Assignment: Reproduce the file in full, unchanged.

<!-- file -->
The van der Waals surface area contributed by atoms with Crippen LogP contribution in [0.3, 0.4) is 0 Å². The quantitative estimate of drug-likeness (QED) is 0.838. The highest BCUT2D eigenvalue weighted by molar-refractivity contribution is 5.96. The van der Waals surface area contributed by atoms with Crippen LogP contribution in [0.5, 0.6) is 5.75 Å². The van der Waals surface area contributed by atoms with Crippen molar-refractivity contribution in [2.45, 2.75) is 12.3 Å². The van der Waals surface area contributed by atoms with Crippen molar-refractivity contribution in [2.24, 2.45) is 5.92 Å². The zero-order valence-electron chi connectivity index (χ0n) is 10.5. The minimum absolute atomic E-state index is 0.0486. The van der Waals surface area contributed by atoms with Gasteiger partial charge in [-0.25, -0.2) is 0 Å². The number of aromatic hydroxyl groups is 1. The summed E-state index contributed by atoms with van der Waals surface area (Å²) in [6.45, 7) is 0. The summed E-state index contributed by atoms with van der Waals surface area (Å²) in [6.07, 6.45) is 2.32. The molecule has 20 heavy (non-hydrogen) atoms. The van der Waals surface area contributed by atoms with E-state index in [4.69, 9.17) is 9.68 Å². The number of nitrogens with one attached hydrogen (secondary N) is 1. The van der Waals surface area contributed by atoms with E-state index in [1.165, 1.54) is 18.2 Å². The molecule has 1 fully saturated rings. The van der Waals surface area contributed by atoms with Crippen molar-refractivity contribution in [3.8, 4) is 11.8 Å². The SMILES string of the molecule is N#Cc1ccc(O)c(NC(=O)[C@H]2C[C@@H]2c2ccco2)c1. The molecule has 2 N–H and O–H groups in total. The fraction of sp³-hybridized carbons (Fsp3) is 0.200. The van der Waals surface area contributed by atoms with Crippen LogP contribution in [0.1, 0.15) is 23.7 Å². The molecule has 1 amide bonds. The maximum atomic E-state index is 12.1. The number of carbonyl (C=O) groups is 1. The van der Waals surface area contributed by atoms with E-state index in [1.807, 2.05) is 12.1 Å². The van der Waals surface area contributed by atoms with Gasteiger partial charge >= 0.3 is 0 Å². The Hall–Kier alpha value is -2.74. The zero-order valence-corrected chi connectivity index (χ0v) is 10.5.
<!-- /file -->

The van der Waals surface area contributed by atoms with Crippen LogP contribution in [0.3, 0.4) is 0 Å². The quantitative estimate of drug-likeness (QED) is 0.838. The highest BCUT2D eigenvalue weighted by molar-refractivity contribution is 5.96. The van der Waals surface area contributed by atoms with Crippen LogP contribution in [0.5, 0.6) is 5.75 Å². The van der Waals surface area contributed by atoms with Crippen molar-refractivity contribution in [2.45, 2.75) is 12.3 Å². The van der Waals surface area contributed by atoms with Crippen molar-refractivity contribution in [2.24, 2.45) is 5.92 Å². The zero-order valence-electron chi connectivity index (χ0n) is 10.5. The minimum absolute atomic E-state index is 0.0486. The van der Waals surface area contributed by atoms with Gasteiger partial charge in [-0.25, -0.2) is 0 Å². The number of aromatic hydroxyl groups is 1. The summed E-state index contributed by atoms with van der Waals surface area (Å²) in [6.45, 7) is 0. The summed E-state index contributed by atoms with van der Waals surface area (Å²) in [6.07, 6.45) is 2.32. The molecule has 20 heavy (non-hydrogen) atoms. The van der Waals surface area contributed by atoms with E-state index in [4.69, 9.17) is 9.68 Å². The number of nitrogens with one attached hydrogen (secondary N) is 1. The van der Waals surface area contributed by atoms with E-state index in [1.165, 1.54) is 18.2 Å². The molecule has 1 fully saturated rings. The van der Waals surface area contributed by atoms with Crippen molar-refractivity contribution in [3.8, 4) is 11.8 Å². The SMILES string of the molecule is N#Cc1ccc(O)c(NC(=O)[C@H]2C[C@@H]2c2ccco2)c1. The molecule has 2 N–H and O–H groups in total. The fraction of sp³-hybridized carbons (Fsp3) is 0.200. The van der Waals surface area contributed by atoms with Crippen LogP contribution in [0.1, 0.15) is 23.7 Å². The molecule has 1 amide bonds. The maximum atomic E-state index is 12.1. The number of carbonyl (C=O) groups is 1. The van der Waals surface area contributed by atoms with E-state index in [1.807, 2.05) is 12.1 Å². The van der Waals surface area contributed by atoms with Gasteiger partial charge >= 0.3 is 0 Å². The Hall–Kier alpha value is -2.74. The zero-order valence-corrected chi connectivity index (χ0v) is 10.5.